Company Man


This is a great read. It starts slowly and steadily, and continually, builds tension to an unput-downable conclusion.

There are four strands to the story. Nick Conover, the CEO of Strattons, recently oversaw the sale of the Company to private equity investors. This lead to him having to lay-off about half the workforce, making him very unpopular in the town. There is a murder early in the book, an act that becomes the pivot around which the story evolves. Meanwhile there are things happening at the Company that Nick doesn’t know about. A widower, Nick takes up with a woman affected by the lay-offs who tells him “things aren’t what you see”. Finally, a local detective investigating the shooting is getting closer to the truth. As the story progresses all these threads become skilfully interwoven.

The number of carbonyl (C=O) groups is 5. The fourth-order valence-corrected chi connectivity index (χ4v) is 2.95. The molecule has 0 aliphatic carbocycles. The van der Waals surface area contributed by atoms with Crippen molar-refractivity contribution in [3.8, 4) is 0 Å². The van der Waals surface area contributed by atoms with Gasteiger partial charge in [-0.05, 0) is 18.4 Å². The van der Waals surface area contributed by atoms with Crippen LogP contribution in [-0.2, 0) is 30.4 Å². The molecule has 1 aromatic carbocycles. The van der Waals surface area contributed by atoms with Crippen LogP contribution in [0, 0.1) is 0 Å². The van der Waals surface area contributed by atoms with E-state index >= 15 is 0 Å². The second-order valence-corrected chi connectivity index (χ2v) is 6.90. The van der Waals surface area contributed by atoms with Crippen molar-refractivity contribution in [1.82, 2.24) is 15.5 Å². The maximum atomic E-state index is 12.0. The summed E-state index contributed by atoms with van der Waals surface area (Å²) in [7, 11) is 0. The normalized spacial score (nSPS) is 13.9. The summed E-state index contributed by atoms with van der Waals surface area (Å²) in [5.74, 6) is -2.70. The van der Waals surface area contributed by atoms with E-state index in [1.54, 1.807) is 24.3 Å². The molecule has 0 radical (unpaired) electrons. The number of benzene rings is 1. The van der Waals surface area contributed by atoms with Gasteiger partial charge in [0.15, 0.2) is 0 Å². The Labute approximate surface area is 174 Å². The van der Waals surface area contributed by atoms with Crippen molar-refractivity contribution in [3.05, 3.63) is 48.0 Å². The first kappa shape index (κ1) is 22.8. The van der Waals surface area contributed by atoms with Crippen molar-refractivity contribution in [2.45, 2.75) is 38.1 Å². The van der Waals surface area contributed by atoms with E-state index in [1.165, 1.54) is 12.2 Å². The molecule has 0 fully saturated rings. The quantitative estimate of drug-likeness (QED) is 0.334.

There is plenty of dramatic irony for the reader, and this cleverly raises the stakes. Bit by bit new facts are discovered, the main character’s true natures are laid bare as their public persona is peeled away, and Nick’s teenage son has issues. The tension mounts as Nick’s life seems to be a collision course in a number of directions.

The conclusion is neat, satisfactory and realistic. Trouble was – that was the end.